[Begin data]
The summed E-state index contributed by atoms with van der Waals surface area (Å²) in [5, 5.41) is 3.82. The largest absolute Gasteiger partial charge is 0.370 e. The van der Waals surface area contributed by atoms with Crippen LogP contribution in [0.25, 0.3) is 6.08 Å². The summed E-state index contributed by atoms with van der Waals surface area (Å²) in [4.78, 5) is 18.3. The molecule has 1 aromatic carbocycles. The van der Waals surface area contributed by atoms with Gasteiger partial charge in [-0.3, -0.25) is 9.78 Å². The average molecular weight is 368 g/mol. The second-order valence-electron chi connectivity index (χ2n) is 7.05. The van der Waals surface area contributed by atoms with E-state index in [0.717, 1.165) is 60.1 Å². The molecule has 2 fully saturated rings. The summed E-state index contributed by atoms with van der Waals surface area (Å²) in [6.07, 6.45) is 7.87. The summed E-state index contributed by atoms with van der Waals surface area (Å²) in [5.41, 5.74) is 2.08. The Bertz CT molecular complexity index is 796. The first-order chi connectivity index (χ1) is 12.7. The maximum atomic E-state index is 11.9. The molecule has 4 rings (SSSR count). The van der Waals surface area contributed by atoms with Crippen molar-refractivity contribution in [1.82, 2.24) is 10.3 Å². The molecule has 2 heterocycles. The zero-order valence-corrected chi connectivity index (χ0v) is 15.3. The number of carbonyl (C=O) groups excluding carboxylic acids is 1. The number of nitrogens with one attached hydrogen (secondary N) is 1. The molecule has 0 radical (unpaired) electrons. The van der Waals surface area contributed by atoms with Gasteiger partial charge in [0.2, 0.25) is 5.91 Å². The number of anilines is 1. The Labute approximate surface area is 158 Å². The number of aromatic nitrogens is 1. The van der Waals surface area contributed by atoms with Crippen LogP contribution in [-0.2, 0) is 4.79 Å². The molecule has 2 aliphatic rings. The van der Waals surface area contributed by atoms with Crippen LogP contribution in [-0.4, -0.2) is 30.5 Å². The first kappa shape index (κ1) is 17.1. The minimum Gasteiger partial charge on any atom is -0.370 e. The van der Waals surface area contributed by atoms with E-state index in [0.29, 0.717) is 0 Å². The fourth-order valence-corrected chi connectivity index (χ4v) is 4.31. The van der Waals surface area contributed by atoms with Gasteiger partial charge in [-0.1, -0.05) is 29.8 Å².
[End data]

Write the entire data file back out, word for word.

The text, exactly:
The summed E-state index contributed by atoms with van der Waals surface area (Å²) in [5, 5.41) is 3.82. The largest absolute Gasteiger partial charge is 0.370 e. The van der Waals surface area contributed by atoms with Crippen LogP contribution in [0.25, 0.3) is 6.08 Å². The summed E-state index contributed by atoms with van der Waals surface area (Å²) in [4.78, 5) is 18.3. The molecule has 1 aromatic carbocycles. The van der Waals surface area contributed by atoms with Gasteiger partial charge in [-0.3, -0.25) is 9.78 Å². The average molecular weight is 368 g/mol. The second-order valence-electron chi connectivity index (χ2n) is 7.05. The van der Waals surface area contributed by atoms with E-state index in [0.717, 1.165) is 60.1 Å². The molecule has 2 fully saturated rings. The summed E-state index contributed by atoms with van der Waals surface area (Å²) in [6.07, 6.45) is 7.87. The summed E-state index contributed by atoms with van der Waals surface area (Å²) in [5.41, 5.74) is 2.08. The Bertz CT molecular complexity index is 796. The first-order chi connectivity index (χ1) is 12.7. The maximum atomic E-state index is 11.9. The molecule has 4 rings (SSSR count). The van der Waals surface area contributed by atoms with Crippen molar-refractivity contribution in [1.82, 2.24) is 10.3 Å². The molecule has 2 heterocycles. The zero-order valence-corrected chi connectivity index (χ0v) is 15.3. The number of carbonyl (C=O) groups excluding carboxylic acids is 1. The number of nitrogens with one attached hydrogen (secondary N) is 1. The molecule has 0 radical (unpaired) electrons. The van der Waals surface area contributed by atoms with Gasteiger partial charge in [0.2, 0.25) is 5.91 Å². The number of anilines is 1. The Labute approximate surface area is 158 Å². The number of aromatic nitrogens is 1. The van der Waals surface area contributed by atoms with Crippen LogP contribution in [-0.2, 0) is 4.79 Å². The molecule has 2 aliphatic rings. The van der Waals surface area contributed by atoms with Crippen LogP contribution in [-0.4, -0.2) is 30.5 Å². The first kappa shape index (κ1) is 17.1. The minimum Gasteiger partial charge on any atom is -0.370 e. The van der Waals surface area contributed by atoms with E-state index in [0.29, 0.717) is 0 Å². The fourth-order valence-corrected chi connectivity index (χ4v) is 4.31. The van der Waals surface area contributed by atoms with Gasteiger partial charge in [-0.1, -0.05) is 29.8 Å².